Melba’s first recording session at SACD sampling rate and bit depth was actually with the Tasmanian Symphony Orchestra accompanying Gregory Yurisich singing The Floral Dance – and other Peter Dawson favourites. It was originally released as a standard CD but later remastered and released as an SACD. Yurisich’s voice and his precise articulation of the rapid fire words is reproduced to perfection on this disc and with the Sennheisers it is like being in the Tasmanian Government House ballroom where the recording was made. I should know because I was there.  

Serious music lovers crave bass just as much as the doof doof people, only it is a different sort of bass. We respond to the deep grumble and plunk of the double bass in orchestral or jazz music. The double bass, after all, does produce the lowest frequency sound in the orchestra, nowhere better heard than in the third movement of Beethoven’s Fifth where they play the first notes of a theme that then is taken up by one section after another, moving across the stage from right to left. Beethoven enjoyed the effect so much that he repeated it three more times.  

With the Sennheisers the bass rumble begins a degree to the right of the right ear, an effect characteristic of the wider stage of the open earphones. And the sequence finishes with the high violins a degree beyond the left ear. It is a beautiful thing. If you want to hear true, acoustic, unamplified gut-shaking bass just listen to the lower reaches of Yo Yo Ma’s cello as he essays the Bach suites. There is so much going on in this extraordinary music making that you don’t hear through speakers. The headphones put you in the front seat, face to face with the musician, for an uncanny listening experience.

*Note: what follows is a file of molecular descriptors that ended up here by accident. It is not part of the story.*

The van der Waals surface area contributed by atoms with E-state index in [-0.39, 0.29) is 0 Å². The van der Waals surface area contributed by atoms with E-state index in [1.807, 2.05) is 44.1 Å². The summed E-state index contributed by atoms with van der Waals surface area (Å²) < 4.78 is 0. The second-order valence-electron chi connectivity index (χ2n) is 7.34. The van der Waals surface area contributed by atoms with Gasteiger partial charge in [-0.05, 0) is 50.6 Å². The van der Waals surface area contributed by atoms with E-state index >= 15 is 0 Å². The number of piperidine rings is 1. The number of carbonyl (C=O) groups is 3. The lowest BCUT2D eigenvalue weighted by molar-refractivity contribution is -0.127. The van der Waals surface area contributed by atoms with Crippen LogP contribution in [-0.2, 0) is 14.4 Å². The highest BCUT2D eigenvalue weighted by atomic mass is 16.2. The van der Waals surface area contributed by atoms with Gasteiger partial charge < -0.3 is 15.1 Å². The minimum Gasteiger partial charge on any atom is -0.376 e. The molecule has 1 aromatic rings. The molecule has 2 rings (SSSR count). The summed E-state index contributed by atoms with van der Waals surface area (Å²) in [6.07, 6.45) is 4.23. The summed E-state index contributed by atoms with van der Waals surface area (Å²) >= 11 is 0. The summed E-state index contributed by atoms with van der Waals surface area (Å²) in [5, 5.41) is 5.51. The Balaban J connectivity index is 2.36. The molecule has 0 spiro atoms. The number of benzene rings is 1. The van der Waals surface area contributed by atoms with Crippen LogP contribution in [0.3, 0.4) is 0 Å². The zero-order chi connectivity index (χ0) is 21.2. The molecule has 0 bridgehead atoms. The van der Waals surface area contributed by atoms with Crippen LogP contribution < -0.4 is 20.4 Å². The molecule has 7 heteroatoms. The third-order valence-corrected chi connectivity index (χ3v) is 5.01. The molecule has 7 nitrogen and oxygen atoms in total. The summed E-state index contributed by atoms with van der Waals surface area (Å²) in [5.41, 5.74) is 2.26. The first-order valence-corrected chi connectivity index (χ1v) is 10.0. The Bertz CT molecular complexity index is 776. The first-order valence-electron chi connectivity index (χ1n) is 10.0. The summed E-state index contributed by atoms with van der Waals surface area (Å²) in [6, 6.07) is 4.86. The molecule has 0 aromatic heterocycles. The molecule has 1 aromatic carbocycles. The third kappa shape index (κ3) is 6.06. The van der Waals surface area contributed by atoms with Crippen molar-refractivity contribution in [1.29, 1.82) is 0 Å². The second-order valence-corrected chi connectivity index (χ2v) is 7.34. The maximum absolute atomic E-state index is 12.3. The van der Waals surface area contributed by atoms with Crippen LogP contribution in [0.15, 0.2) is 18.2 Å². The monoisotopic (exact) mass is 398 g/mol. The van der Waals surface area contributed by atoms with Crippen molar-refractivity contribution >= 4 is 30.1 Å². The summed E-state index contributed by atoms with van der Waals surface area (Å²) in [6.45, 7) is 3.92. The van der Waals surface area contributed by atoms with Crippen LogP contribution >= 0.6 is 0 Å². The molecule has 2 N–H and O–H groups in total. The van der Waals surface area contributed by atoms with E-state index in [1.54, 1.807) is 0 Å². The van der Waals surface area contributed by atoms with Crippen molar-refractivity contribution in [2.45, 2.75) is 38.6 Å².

Listening to Harry James’ direct-to-disc LP Comin’ from a good place (as pure as analogue gets) the soundstage is uncannily wide and deep. The Sennheisers are perfect for jazz, with piano, trumpet, sax, bass and drums all nicely defined in the sound picture. They also make the reimagining of Mozart’s Rondo alla turca by The Galapagos Duck (LP recorded in Sydney in 1977) even more whimsically delightful. However – there is always a however – the HD 700s are not in the business of turning sows’ ears into silk purses. Bad recordings are exposed in all their horror, even discs that I always thought were perfectly acceptable. I have a fondness for a 1957 mono recording of show favourites performed by Ella and Louis. Playing uncritically through loudspeakers I had never noticed the audio quality one way or another. Through the Sennheisers the sound is flat, muddy and altogether unacceptable. I fear there are some nasty surprises in store as I work my way through the record collection.  

The Sennheisers are comfortable in two ways – they are comfortable to wear and because of the smooth and natural sound they are comfortable to listen to for extended periods. They are expensive but still quite a lot cheaper than keeping your own orchestra at home. The booze bills alone would soon surpass the price of the headphones.